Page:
Tom Wood

Celebrating the work of Tom Wood

Two collaborative exhibitions featuring the images of renowned photographer Tom Wood are on show now.

New Brighton Revisited  and Tom Wood: Cammell Laird Shipyard 1993 – 1996: Photographs from the Documentary Photography Archive both celebrate Wood’s unique insight into the areas he photographed.

New Brighton Revisited

This group show brings together for the first time the New Brighton pictures of internationally renowned photographers Martin Parr, Ken Grant and Tom Wood.

Showing in the town from which the pictures stemmed, it records three decades of New Brighton through the eyes of three photographers living and working in the town.

Parr, Grant and Wood found themselves basing their early lives and careers within the New Brighton area.

All three discovered a fascination and beauty in the town – within its streets, seafront, visitors and residents.

Each photographer captured moments of the town’s life from the late 1970s to the end of the 1990s.

GB, England, New Brighton. From The Last Resort, 1983-85. © Martin Parr

Martin Parr

Parr is one of the world’s most iconic photographers.

His ability to capture the essence of ‘Britishness’ within contemporary photography is often considered unrivalled.

The series which first propelled him to success – The Last Resort – captures a period in New Brighton history. It acts as a time capsule of the working-class family holiday.

The pictures look at working class reality over three consecutive summers,capturing not only the chip shop wrappers and cigarettes but also the warmth and honesty of the area.

New Brighton Revisited combines work from The Last Resort but also Parr’s lesser known work in a series of beautifully captured black and white shots of the seafront.

Tom Wood
Lady’s Gallery © Tom Wood

Tom Wood

Wood exhibited alongside Parr in the original Last Resort exhibition in Liverpool in 1985.

He lived in New Brighton between 1978 and 2003 and photographing at every opportunity was a daily routine for him.

Over time he became a recognisable figure on the streets, with the kids calling him ‘Photie-Man’.

Looking For Love his most famous work, and now regarded as a classic of the time, depicts the drinking, dancing, revelling crowds at the Chelsea Reach – a now-defunct nightspot in the town.

This show will revisit this famous series alongside his other works.

© Ken Grant

Ken Grant

Grant’s photographs of New Brighton were taken in the 1980s and 1990s during his time living and working in the area.

They document the humdrum realities of everyday working-class life.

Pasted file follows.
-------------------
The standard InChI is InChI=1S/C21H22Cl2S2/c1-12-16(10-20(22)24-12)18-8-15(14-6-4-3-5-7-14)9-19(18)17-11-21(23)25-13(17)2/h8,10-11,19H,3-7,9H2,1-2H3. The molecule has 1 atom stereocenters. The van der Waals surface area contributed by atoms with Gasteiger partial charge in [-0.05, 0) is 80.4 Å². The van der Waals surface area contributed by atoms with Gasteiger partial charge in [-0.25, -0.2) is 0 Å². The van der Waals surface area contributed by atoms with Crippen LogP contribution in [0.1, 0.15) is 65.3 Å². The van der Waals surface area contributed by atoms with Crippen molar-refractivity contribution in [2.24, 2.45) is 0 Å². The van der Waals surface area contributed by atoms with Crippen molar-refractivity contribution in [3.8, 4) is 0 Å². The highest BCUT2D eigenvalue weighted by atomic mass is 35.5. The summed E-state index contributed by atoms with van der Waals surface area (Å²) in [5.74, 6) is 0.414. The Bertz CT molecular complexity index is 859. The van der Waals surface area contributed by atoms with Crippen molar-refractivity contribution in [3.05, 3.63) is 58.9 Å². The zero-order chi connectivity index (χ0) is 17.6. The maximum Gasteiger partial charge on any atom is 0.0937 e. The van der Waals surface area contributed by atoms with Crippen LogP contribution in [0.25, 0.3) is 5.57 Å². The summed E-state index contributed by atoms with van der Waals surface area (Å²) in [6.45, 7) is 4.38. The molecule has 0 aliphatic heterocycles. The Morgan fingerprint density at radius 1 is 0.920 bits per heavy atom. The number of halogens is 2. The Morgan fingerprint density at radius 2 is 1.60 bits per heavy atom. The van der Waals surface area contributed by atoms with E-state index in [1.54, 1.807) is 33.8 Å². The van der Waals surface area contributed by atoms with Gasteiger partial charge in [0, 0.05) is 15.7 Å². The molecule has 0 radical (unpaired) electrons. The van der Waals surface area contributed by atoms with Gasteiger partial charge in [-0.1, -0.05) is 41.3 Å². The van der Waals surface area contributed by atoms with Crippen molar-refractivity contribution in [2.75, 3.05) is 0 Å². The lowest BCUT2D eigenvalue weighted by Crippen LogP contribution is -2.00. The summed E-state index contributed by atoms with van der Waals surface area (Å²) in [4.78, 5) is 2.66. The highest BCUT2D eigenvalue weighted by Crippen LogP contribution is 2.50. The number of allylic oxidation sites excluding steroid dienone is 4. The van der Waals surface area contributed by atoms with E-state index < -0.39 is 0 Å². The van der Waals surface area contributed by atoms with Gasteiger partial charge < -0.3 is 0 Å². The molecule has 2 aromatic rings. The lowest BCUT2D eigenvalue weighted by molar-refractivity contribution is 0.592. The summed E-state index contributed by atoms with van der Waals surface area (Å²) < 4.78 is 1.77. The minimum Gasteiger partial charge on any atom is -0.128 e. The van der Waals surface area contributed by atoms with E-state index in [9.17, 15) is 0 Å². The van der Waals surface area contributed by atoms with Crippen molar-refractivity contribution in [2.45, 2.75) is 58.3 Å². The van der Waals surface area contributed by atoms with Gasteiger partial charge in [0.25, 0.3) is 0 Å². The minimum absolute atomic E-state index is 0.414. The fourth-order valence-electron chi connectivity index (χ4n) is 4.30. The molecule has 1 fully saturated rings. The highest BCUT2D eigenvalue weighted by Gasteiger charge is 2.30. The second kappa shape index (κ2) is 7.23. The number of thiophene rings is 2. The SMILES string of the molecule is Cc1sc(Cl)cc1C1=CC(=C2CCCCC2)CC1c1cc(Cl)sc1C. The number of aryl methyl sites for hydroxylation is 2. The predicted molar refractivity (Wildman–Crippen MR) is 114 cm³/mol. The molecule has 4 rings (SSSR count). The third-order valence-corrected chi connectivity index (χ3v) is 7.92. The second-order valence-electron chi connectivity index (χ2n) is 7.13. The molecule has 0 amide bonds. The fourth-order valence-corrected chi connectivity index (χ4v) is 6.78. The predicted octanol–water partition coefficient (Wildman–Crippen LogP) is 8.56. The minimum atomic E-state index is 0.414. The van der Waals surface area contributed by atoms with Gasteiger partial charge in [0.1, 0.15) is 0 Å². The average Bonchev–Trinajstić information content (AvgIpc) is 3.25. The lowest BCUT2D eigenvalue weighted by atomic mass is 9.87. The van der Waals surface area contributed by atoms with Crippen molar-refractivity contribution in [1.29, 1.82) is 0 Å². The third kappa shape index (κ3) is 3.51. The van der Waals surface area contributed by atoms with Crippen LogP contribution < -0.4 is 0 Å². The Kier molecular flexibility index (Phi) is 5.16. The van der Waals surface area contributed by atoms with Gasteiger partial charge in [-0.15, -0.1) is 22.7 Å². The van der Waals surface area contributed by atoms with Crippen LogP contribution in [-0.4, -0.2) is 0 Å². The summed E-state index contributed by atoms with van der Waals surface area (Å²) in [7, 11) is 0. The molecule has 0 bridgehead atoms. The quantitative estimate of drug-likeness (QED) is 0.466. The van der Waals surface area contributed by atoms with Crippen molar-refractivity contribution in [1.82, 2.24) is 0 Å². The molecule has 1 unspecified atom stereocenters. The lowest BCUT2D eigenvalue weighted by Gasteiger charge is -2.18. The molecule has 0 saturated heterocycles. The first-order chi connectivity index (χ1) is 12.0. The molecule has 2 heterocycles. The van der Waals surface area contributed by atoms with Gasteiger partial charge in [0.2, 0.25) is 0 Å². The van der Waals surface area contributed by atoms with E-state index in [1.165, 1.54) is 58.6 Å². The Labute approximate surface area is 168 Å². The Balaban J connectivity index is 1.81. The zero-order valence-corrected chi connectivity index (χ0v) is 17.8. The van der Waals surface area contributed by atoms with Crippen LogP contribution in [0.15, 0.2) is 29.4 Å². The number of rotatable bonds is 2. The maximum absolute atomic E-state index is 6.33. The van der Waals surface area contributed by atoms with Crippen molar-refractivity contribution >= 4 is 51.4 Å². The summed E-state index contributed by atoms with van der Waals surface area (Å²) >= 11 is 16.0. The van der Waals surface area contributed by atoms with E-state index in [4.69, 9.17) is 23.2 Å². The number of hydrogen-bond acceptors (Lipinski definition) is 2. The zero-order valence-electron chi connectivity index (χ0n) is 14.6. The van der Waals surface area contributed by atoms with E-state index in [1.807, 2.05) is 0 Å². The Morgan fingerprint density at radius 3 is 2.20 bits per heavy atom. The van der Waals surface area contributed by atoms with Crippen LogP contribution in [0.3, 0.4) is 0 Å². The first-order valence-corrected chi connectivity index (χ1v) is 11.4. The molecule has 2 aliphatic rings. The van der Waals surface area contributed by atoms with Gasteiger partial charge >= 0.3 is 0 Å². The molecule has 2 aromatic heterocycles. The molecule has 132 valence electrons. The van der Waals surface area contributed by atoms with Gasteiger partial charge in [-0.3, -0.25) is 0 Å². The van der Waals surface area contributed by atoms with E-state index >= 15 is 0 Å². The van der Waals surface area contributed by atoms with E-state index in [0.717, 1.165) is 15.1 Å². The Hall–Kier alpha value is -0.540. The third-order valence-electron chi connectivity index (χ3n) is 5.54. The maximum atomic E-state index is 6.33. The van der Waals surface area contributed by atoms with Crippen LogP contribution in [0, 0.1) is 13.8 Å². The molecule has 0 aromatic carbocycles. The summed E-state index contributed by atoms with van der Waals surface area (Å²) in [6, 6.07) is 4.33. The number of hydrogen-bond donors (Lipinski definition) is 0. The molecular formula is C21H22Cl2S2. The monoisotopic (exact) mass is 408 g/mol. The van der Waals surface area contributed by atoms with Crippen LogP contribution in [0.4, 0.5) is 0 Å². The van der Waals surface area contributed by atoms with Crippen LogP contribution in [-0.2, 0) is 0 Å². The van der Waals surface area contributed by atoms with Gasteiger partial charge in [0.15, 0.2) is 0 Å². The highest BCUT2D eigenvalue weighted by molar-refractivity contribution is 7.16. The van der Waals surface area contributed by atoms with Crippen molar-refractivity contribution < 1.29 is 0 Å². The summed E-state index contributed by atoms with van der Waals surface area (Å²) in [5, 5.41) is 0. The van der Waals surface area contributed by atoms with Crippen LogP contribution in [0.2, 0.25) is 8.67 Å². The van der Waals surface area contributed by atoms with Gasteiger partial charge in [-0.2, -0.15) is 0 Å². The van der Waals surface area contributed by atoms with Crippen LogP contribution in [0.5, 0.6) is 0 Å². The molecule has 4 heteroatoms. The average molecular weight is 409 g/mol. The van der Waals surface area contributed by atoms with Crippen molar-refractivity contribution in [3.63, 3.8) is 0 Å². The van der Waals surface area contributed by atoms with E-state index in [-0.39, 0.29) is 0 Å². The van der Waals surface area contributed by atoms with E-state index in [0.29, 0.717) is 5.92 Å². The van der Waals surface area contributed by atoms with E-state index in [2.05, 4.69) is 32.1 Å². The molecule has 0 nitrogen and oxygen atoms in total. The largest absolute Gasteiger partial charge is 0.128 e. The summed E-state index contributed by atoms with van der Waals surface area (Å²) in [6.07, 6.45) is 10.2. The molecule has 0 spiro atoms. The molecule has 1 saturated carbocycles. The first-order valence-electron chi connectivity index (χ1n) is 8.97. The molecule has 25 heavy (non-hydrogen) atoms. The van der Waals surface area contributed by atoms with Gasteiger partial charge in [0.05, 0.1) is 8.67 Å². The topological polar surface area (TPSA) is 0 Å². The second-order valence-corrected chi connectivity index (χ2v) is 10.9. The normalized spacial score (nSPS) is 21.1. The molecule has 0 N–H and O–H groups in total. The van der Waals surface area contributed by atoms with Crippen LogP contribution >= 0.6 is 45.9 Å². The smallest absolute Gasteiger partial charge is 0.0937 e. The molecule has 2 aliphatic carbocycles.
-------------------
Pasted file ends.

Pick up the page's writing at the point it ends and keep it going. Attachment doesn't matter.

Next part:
Having worked as a carpenter in his early days he understood the realities of the working-class world he was systematically capturing in New Brighton.

Instinctively and with empathy Grant photographs the ordinary of New Brighton in an extraordinary way and captures moments experienced in the town by his contemporaries.

This is the first time Grant’s work from New Brighton has been shown together.

Tom Wood
Cammell Laird © Tom Wood

Cammell Laird Shipyard 1993-1996

The second of this summer’s exhibitions showcasing the work of Tom Wood is on at the Williamson Art Gallery.

Tom Wood: Cammell Laird Shipyard 1993 – 1996: Photographs from the Documentary Photography Archive with Cian Quayle: Detours and Dislocations – Liverpool / Isle of Man / Vancouver: in the footsteps of Malcolm Lowry is on now.

Commissioned by the Documentary Photography Archive (DPA), Wood’s images were intended to mark an historic point in the region’s history, as the shipyard closed down after 170 years.

When the business re-opened as a repair yard, Wood was able to gain further access to document the next phase of the industry’s life.

This exhibition marks the first time photographs have been shown in Birkenhead.

The images, due to be published by Steidl later this year, are accompanied by archive material drawn from the Williamson collection and Wirral Archives.

Cian Quayle

Quayle’s photographs take their cue from the life and writing of acclaimed author Malcolm Lowry, who was born in New Brighton in 1909.

New photographic artworks investigate places and sites significant for Lowry’s writing in Liverpool, Vancouver and the Isle of Man.

In what was a love/hate relationship, Lowry described Liverpool as ‘that terrible city whose main street is the ocean’.

Wood and Quayle have worked together previously on Wood’s DPA exhibitions at Chester University in 2013.

Quayle is also the editor of Wood’s forthcoming publication.

Both photographers’ exhibitions represent the importance of the River Mersey and the sea for the local culture and economy.

Exhibition details

New Brighton Revisited is part of Imagine Wirral and Liverpool Independents Biennial. Venue: The Sailing School, Marine Point, New Brighton, until August 25. An exhibition by Northern Narratives in partnership with Open Eye Gallery.

Tom Wood: Cammell Laird Shipyard 1993 – 1996: Photographs from the Documentary Photography Archive, until September 2. Continued and rehung from September 8 to October 14. For more information click here.

Cian Quayle: Detours and Dislocations – Liverpool/Isle of Man/Vancouver: In the footsteps of Malcolm Lowry until August 26. For more information click here. Venue: Williamson Art Gallery and Museum, Slatey Road, Birkenhead.

Tracy Marshall from Northern Narratives will be taking over the Spectrum Photographic Instagram account from August 6 to August 10.

Main image: From the Cammell Laird series © Tom Wood

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